Linked by Howard Fosdick on Thu 6th Dec 2012 05:26 UTC
OSNews, Generic OSes With computers now shipping with UEFI Secure Boot enabled, users of any OS other than Windows 8 will want to know how to circumvent it. Jesse Smith of DistroWatch tells how he did it here. The Linux Foundation describes its approach here. If you want to boot an OS other than Windows 8, you'll want to figure this out before you buy that new computer.
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RE[6]: Comment by kaiwai
by kaiwai on Sun 9th Dec 2012 14:39 UTC in reply to "RE[5]: Comment by kaiwai"
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I've conflated them? I've reread that quote and the instances of "UEFI" and "secure boot" were both correct and intentional. Secure boot is a subset of the UEFI standard that's required now by microsoft. I think we both already know this, so please let us not fuss.

The incompatibility therefore has nothing to do with 'secure boot' so why is the issue even raised in the first place? a crappy UEFI implementation - join the list of crappy motherboard vendors doing the same thing purely out of laziness rather than some sort of 'evil master plan' to 'screw over Linux users'.

I'm sorry but I don't know what this is in response to?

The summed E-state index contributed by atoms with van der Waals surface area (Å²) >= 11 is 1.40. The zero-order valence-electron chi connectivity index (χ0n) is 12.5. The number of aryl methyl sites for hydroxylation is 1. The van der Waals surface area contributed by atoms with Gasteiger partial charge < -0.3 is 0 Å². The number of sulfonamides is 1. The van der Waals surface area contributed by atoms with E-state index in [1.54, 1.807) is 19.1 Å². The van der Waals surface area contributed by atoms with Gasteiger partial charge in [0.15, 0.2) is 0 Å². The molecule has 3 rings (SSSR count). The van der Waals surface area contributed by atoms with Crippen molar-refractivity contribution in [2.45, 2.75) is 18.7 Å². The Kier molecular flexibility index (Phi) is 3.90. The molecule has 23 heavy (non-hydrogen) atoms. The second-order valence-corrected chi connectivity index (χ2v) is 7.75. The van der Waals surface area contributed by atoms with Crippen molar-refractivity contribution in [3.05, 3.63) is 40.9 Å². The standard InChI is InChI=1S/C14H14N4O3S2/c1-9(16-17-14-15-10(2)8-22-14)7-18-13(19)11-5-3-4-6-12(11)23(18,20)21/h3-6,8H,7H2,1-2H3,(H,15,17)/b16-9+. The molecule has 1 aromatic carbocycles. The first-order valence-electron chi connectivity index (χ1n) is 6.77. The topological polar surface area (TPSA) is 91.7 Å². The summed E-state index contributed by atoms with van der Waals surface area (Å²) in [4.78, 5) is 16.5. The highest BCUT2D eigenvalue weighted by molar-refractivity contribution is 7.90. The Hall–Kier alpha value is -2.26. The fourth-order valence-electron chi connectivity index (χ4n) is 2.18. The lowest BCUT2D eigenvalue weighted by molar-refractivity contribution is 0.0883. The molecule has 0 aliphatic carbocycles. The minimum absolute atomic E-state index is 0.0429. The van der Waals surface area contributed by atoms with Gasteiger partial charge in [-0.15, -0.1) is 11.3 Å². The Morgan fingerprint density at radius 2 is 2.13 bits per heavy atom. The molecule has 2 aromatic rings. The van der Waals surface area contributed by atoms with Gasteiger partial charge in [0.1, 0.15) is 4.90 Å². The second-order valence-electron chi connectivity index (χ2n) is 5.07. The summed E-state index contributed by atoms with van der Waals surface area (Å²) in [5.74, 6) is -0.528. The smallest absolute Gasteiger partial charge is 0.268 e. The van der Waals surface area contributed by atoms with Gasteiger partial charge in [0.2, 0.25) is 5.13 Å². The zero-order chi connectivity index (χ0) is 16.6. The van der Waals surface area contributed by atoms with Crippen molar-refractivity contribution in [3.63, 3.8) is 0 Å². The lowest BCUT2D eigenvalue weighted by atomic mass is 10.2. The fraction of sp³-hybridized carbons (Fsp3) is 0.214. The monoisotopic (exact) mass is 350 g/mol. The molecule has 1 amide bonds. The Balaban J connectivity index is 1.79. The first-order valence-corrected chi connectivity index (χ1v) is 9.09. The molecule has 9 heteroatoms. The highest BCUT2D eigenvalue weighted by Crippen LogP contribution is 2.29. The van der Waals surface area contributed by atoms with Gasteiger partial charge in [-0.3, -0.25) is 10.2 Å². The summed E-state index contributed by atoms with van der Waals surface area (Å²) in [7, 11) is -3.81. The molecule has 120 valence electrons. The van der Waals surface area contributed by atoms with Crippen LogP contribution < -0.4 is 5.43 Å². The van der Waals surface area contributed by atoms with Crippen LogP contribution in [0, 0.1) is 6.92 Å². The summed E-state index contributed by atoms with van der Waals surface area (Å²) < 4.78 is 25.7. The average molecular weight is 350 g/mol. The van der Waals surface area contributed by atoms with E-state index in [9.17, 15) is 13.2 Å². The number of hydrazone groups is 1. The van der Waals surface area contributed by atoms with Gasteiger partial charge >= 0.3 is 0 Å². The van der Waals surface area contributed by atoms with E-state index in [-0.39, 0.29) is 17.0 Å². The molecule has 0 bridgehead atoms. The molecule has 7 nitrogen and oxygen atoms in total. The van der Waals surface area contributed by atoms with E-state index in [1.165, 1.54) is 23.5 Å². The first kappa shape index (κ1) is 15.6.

The implication that is at least implied by your posts (and others) that motherboards vendors are going out of their way to screw over Linux users.

Ditto here. But I'd add that manufacturers go out of their way to explicitly make their wares compatible with windows. Linux doesn't get the same attention.

Why should it receive the same attention when such a miniscule number of Linux users make up their customer base?

I'm taking the article's claims at face value. I'd be disappointed if the author lied and the specs were listed at his merchant's website, but it doesn't really change his conclusion about secure boot: "Software freedom requires vigilance and I fear that is more true now than it was a year ago. Be careful when shopping for new computers, it is easy to purchase more trouble than one bargained for."

It doesn't say it on the product page itself but if you go to the downloads section and read through the manual it makes several references to UEFI, how to get access to the UEF command line, how to UEFI boot off a USB thum drive etc. The issue ISN'T UEFI at all given that we've finally got a firmware that is properly documented and designed rather than a hacked together mess BUT if a vendor fails to test and debug their firmware then the issue has nothing to do with UEFI but the poor implementation of UEFI byt he said vendor and in all due respects the same thing can and has happened with traditional BIOS - I'm sure you remember not too long ago the Foxconn motherboard fiasco in reference to ACPI being deliberately incompatible with Linux. Having a traditional BIOS doesn't some how give you the magic of being protected from not being screwed over by lazy companies.

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